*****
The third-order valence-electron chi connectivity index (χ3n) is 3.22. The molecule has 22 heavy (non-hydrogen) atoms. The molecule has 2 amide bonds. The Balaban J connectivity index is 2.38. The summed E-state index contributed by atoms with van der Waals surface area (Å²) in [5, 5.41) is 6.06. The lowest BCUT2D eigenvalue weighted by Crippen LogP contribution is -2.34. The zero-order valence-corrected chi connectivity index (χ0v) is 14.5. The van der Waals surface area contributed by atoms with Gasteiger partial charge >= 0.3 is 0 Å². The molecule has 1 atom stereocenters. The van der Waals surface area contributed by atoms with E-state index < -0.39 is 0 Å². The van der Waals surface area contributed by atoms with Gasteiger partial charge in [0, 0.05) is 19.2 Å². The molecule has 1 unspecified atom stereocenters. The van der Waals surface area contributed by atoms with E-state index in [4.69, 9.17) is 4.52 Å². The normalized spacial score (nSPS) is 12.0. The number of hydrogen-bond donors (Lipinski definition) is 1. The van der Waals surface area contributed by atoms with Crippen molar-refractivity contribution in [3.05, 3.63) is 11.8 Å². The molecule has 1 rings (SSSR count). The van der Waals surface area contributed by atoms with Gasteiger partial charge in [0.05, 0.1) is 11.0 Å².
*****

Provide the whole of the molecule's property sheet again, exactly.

The third-order valence-electron chi connectivity index (χ3n) is 3.22. The molecule has 22 heavy (non-hydrogen) atoms. The molecule has 2 amide bonds. The Balaban J connectivity index is 2.38. The summed E-state index contributed by atoms with van der Waals surface area (Å²) in [5, 5.41) is 6.06. The lowest BCUT2D eigenvalue weighted by Crippen LogP contribution is -2.34. The zero-order valence-corrected chi connectivity index (χ0v) is 14.5. The van der Waals surface area contributed by atoms with Gasteiger partial charge >= 0.3 is 0 Å². The molecule has 1 atom stereocenters. The van der Waals surface area contributed by atoms with E-state index < -0.39 is 0 Å². The van der Waals surface area contributed by atoms with Gasteiger partial charge in [0, 0.05) is 19.2 Å². The molecule has 1 unspecified atom stereocenters. The van der Waals surface area contributed by atoms with E-state index in [4.69, 9.17) is 4.52 Å². The normalized spacial score (nSPS) is 12.0. The number of hydrogen-bond donors (Lipinski definition) is 1. The van der Waals surface area contributed by atoms with Crippen molar-refractivity contribution in [3.05, 3.63) is 11.8 Å². The molecule has 1 rings (SSSR count). The van der Waals surface area contributed by atoms with Gasteiger partial charge in [0.05, 0.1) is 11.0 Å².